Our Privacy/Cookie Policy contains detailed information about the types of cookies & related technology on our site, and some ways to opt out. By using the site, you agree to the uses of cookies and other technology as outlined in our Policy, and to our Terms of Use.


How Does a Praying Mantis Camouflage Into an Environment

| Updated September 26, 2017

The praying mantis can camouflage perfectly into an environment of sticks, bark, leaves and flowers. The mantis is almost 4 inches long, with forewings folded against its long body, a triangular head that can swivel 360 degrees and large, compound eyes. It can fly, but prefers to walk and move slowly among foliage while searching for prey. The mantis quickly seizes its victim with its long, front legs, holds it securely and devours it.

The praying mantis mimics plants in order to hide from predators and prey. It can easily blend into an environment of leaves, sticks or flowers.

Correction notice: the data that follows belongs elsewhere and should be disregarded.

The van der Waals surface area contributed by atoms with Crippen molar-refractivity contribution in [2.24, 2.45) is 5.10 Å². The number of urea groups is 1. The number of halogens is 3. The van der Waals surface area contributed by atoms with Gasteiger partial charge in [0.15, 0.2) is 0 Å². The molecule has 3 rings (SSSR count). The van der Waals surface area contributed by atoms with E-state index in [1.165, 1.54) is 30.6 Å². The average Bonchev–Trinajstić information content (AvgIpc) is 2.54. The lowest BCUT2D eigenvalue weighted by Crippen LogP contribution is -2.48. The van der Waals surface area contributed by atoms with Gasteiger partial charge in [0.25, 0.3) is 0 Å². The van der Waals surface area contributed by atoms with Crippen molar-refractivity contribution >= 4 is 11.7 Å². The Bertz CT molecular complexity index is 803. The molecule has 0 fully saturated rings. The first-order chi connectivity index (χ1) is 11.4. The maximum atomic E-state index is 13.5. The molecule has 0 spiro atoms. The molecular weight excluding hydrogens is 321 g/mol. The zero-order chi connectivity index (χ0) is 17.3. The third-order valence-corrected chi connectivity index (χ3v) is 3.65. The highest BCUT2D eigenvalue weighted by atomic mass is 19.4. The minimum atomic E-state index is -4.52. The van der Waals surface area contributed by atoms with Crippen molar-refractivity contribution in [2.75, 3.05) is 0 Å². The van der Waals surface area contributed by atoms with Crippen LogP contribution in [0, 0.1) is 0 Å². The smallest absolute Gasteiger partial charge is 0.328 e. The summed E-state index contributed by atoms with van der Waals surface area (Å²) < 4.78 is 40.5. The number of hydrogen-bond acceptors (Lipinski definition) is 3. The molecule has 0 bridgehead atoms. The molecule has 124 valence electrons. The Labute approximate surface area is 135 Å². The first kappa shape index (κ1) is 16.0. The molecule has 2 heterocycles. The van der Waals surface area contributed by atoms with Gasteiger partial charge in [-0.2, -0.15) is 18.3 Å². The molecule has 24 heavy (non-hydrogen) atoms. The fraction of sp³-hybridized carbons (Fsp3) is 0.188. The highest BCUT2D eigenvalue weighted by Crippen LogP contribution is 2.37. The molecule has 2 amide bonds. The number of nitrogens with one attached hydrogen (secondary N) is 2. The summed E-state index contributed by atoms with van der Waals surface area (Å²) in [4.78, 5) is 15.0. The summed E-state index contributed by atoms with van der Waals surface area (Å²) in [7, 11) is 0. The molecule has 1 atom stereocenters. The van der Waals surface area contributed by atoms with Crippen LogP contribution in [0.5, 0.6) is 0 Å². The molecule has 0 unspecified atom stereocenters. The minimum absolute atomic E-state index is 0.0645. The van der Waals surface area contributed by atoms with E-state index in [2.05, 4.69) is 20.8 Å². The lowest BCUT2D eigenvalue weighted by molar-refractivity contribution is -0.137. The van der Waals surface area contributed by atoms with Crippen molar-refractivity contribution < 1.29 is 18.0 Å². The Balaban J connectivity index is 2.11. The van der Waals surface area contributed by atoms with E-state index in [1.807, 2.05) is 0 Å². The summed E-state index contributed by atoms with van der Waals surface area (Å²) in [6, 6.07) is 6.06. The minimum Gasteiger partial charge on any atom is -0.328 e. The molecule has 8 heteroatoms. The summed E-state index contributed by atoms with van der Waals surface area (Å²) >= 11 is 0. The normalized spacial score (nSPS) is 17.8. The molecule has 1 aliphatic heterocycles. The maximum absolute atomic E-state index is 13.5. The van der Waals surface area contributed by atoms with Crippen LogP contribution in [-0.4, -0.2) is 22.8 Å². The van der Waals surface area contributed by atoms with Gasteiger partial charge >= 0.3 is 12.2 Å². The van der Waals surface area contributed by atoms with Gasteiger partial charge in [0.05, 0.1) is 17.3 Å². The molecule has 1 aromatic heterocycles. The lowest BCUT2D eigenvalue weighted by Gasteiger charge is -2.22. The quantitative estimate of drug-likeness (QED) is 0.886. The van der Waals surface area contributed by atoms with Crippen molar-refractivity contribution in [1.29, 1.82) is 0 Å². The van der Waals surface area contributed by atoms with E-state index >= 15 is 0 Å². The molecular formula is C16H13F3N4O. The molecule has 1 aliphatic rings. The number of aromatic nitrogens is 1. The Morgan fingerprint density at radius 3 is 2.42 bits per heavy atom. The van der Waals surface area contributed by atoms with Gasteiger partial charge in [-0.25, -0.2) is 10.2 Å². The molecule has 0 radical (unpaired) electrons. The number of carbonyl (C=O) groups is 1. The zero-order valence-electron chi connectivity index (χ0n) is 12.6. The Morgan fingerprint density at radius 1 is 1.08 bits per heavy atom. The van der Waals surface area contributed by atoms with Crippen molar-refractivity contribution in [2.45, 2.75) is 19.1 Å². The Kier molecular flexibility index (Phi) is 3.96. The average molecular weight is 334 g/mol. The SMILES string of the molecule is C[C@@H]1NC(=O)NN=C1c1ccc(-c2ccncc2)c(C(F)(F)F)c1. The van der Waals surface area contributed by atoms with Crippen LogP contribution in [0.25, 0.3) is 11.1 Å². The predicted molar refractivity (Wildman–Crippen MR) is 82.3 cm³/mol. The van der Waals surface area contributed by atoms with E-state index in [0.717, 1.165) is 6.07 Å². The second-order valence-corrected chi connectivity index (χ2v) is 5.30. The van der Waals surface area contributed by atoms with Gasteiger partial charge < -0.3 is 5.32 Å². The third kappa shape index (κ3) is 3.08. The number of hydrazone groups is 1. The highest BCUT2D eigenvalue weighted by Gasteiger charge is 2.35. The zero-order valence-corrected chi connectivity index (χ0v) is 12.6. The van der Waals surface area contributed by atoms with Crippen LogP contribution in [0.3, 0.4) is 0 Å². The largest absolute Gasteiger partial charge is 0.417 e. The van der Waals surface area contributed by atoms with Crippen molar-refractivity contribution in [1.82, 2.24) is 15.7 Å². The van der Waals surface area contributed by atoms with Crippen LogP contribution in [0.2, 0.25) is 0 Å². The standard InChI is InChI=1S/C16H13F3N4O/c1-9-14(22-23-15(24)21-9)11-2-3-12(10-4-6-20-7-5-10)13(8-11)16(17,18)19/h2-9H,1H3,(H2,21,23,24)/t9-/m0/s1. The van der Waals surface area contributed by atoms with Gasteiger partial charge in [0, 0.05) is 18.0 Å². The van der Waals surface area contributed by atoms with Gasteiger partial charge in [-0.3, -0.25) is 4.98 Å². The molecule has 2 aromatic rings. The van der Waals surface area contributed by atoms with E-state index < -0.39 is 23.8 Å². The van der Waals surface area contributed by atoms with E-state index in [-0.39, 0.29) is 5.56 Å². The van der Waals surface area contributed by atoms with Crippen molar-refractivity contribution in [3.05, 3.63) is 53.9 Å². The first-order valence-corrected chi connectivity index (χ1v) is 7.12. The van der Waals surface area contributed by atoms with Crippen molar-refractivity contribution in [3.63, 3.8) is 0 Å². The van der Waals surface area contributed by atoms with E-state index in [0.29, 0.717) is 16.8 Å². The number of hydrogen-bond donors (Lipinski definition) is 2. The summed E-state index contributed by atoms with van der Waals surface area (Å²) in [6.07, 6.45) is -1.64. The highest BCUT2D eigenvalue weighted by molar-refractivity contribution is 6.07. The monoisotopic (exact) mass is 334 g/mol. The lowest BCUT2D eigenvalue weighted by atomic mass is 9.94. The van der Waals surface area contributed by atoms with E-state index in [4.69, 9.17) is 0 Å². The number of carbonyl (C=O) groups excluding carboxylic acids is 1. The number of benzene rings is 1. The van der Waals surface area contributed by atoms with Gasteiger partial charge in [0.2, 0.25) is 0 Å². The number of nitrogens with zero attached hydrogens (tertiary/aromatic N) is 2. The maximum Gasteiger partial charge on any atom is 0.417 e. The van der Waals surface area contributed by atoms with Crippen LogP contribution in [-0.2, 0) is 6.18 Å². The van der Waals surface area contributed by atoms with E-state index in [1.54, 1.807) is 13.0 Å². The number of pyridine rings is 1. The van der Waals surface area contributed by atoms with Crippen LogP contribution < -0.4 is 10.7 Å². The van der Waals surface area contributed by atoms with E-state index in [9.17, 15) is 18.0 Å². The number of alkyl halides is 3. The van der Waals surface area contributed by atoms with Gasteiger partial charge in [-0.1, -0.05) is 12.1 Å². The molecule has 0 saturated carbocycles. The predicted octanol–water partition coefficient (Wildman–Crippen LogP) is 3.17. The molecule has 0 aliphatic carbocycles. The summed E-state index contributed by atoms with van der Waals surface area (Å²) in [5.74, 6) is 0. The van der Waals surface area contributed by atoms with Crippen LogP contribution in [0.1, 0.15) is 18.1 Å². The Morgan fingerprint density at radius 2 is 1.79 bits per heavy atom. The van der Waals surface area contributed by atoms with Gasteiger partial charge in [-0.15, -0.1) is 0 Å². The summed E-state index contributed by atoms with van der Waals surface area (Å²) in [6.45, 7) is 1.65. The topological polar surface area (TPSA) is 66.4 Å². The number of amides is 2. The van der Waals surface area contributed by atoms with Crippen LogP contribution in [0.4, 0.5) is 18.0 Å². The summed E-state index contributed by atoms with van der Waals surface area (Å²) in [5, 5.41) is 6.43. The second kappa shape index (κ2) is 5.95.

Mantises can be green, brown or a combination of colors to match their environment. It will molt every few weeks, and can then take on the colors of its natural surroundings. A praying mantis might even mimic the charred remains of sticks, weeds and grass after a fire.

Swaying repetitively from side to side is a common camouflage behavior of the praying mantis. It might be used to mimic the swaying movement of vegetation in the wind.


  • The praying mantis will eat bees and should not be kept near a hive.